Anchoring is a pretty simple concept. The boat is floating in the water and will float away if not tied down to something. The anchor is a fancy hook that grabs onto the sea floor and you are tied to the anchor, thus tied to the sea floor!
If only it were so simple.
There are many different styles of anchors and many different ways to attach the boat to the anchor, but if you comb through all of this information, you will find one common characteristic amongst the variety: Scope.
Scope is the ratio of line connecting your boat to the anchor with respect to the depth of the water. If you have 10 feet of line and 10 feet of water, you will have 10:10 or 1:1 scope.
If you have 20 feet of line and 10 feet of water, you will have 20:10 or 2:1 scope.
if you have 30 feet of line and 10 feet of water, you will have 30:10 or 3:1 scope.
You get the picture.
Now, as your scope goes increasing, the angle from the anchor's shank to the sea floor goes decreasing! Anchors are hooks and they are designed to hook into the sea floor when they are slid along the sea floor at an angle. When you pull straight up on them, it is because you are trying to pull them out of the bottom so that you can continue sailing. Therefore, anchors are also designed to be easily retrieved and will pull out if they are pulled upwards.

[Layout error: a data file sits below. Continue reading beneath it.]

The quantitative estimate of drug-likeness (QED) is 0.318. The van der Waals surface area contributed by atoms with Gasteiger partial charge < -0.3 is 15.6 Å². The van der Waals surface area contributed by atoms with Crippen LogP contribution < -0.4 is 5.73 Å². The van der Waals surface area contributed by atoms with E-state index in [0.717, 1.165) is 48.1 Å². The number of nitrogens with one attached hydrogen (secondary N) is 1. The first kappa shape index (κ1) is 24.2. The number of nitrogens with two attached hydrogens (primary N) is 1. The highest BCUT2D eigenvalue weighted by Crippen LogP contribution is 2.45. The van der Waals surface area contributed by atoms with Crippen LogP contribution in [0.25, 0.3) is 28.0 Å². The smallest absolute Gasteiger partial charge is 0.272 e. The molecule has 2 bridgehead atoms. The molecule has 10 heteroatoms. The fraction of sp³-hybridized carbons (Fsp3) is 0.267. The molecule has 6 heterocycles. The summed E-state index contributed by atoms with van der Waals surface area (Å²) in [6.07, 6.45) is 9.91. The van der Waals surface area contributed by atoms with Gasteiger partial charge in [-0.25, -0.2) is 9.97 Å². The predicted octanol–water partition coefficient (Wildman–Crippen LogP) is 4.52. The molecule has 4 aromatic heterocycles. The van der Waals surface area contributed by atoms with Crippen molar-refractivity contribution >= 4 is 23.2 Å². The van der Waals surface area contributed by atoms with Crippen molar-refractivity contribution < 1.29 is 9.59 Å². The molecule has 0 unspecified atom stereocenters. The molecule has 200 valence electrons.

With a 1:1 scope, the anchor is dangling vertically, and obviously won't hold the boat to the bottom very well. with a 10:1 scope (so 100 feet of line for 10 feet of water), an anchor will hold with 100% of its rated holding capacity. So, when you are sold an anchor and told that it will hold the weight of your boat pulling on it, this is only when you have enough scope out, and the scope they calculated it with is 10:1. This means that if you really need your anchor to hold well, you need to let out enough anchor line to give it the needed scope.